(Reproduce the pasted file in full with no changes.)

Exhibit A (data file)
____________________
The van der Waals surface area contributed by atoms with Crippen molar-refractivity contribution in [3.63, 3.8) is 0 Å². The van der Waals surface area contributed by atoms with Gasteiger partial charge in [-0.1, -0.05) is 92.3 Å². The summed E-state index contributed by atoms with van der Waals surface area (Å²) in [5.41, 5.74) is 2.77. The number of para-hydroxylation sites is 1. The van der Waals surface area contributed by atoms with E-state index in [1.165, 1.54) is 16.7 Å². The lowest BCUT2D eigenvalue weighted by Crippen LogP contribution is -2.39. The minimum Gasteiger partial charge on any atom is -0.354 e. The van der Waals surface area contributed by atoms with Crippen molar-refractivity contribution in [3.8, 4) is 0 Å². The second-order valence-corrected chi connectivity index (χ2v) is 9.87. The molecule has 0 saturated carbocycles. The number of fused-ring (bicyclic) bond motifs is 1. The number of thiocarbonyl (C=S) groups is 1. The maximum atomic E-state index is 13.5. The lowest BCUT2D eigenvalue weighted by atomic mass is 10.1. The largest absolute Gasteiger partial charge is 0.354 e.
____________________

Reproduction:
The van der Waals surface area contributed by atoms with Crippen molar-refractivity contribution in [3.63, 3.8) is 0 Å². The van der Waals surface area contributed by atoms with Gasteiger partial charge in [-0.1, -0.05) is 92.3 Å². The summed E-state index contributed by atoms with van der Waals surface area (Å²) in [5.41, 5.74) is 2.77. The number of para-hydroxylation sites is 1. The van der Waals surface area contributed by atoms with E-state index in [1.165, 1.54) is 16.7 Å². The lowest BCUT2D eigenvalue weighted by Crippen LogP contribution is -2.39. The minimum Gasteiger partial charge on any atom is -0.354 e. The van der Waals surface area contributed by atoms with Crippen molar-refractivity contribution in [3.8, 4) is 0 Å². The second-order valence-corrected chi connectivity index (χ2v) is 9.87. The molecule has 0 saturated carbocycles. The number of fused-ring (bicyclic) bond motifs is 1. The number of thiocarbonyl (C=S) groups is 1. The maximum atomic E-state index is 13.5. The lowest BCUT2D eigenvalue weighted by atomic mass is 10.1. The largest absolute Gasteiger partial charge is 0.354 e.